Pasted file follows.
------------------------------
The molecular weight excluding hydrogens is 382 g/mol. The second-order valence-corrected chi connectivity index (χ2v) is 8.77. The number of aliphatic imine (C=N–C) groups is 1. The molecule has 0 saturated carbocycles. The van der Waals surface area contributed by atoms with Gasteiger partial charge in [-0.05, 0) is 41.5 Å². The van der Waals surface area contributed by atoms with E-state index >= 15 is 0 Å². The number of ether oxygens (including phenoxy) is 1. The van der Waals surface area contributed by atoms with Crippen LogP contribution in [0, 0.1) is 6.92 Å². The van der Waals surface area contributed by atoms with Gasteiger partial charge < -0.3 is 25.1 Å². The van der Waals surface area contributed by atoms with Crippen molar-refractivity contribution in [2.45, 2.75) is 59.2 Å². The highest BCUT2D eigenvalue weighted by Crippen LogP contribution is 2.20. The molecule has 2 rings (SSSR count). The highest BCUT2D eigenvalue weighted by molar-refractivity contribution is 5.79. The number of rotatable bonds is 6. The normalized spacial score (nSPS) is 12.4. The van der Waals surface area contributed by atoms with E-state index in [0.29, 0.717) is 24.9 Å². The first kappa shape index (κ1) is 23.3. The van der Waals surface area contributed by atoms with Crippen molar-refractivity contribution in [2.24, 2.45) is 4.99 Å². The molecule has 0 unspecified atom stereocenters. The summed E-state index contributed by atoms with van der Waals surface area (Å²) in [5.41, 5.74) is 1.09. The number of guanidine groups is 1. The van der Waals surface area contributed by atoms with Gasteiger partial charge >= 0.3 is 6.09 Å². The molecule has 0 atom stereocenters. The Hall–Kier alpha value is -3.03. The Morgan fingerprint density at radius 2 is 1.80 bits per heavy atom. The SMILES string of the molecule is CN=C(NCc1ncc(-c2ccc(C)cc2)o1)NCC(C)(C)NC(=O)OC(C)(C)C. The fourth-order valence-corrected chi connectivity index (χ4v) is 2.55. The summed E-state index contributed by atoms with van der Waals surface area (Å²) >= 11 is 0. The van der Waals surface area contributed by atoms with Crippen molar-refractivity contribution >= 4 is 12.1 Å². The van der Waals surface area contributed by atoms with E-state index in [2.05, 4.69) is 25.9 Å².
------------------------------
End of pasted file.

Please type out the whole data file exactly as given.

The molecular weight excluding hydrogens is 382 g/mol. The second-order valence-corrected chi connectivity index (χ2v) is 8.77. The number of aliphatic imine (C=N–C) groups is 1. The molecule has 0 saturated carbocycles. The van der Waals surface area contributed by atoms with Gasteiger partial charge in [-0.05, 0) is 41.5 Å². The van der Waals surface area contributed by atoms with E-state index >= 15 is 0 Å². The number of ether oxygens (including phenoxy) is 1. The van der Waals surface area contributed by atoms with Crippen LogP contribution in [0, 0.1) is 6.92 Å². The van der Waals surface area contributed by atoms with Gasteiger partial charge < -0.3 is 25.1 Å². The van der Waals surface area contributed by atoms with Crippen molar-refractivity contribution in [2.45, 2.75) is 59.2 Å². The highest BCUT2D eigenvalue weighted by Crippen LogP contribution is 2.20. The molecule has 2 rings (SSSR count). The highest BCUT2D eigenvalue weighted by molar-refractivity contribution is 5.79. The number of rotatable bonds is 6. The normalized spacial score (nSPS) is 12.4. The van der Waals surface area contributed by atoms with E-state index in [0.29, 0.717) is 24.9 Å². The first kappa shape index (κ1) is 23.3. The van der Waals surface area contributed by atoms with Crippen molar-refractivity contribution in [2.24, 2.45) is 4.99 Å². The molecule has 0 unspecified atom stereocenters. The summed E-state index contributed by atoms with van der Waals surface area (Å²) in [5.41, 5.74) is 1.09. The number of guanidine groups is 1. The van der Waals surface area contributed by atoms with Gasteiger partial charge >= 0.3 is 6.09 Å². The molecule has 0 atom stereocenters. The Hall–Kier alpha value is -3.03. The Morgan fingerprint density at radius 2 is 1.80 bits per heavy atom. The SMILES string of the molecule is CN=C(NCc1ncc(-c2ccc(C)cc2)o1)NCC(C)(C)NC(=O)OC(C)(C)C. The fourth-order valence-corrected chi connectivity index (χ4v) is 2.55. The summed E-state index contributed by atoms with van der Waals surface area (Å²) >= 11 is 0. The van der Waals surface area contributed by atoms with Crippen molar-refractivity contribution >= 4 is 12.1 Å². The van der Waals surface area contributed by atoms with E-state index in [2.05, 4.69) is 25.9 Å².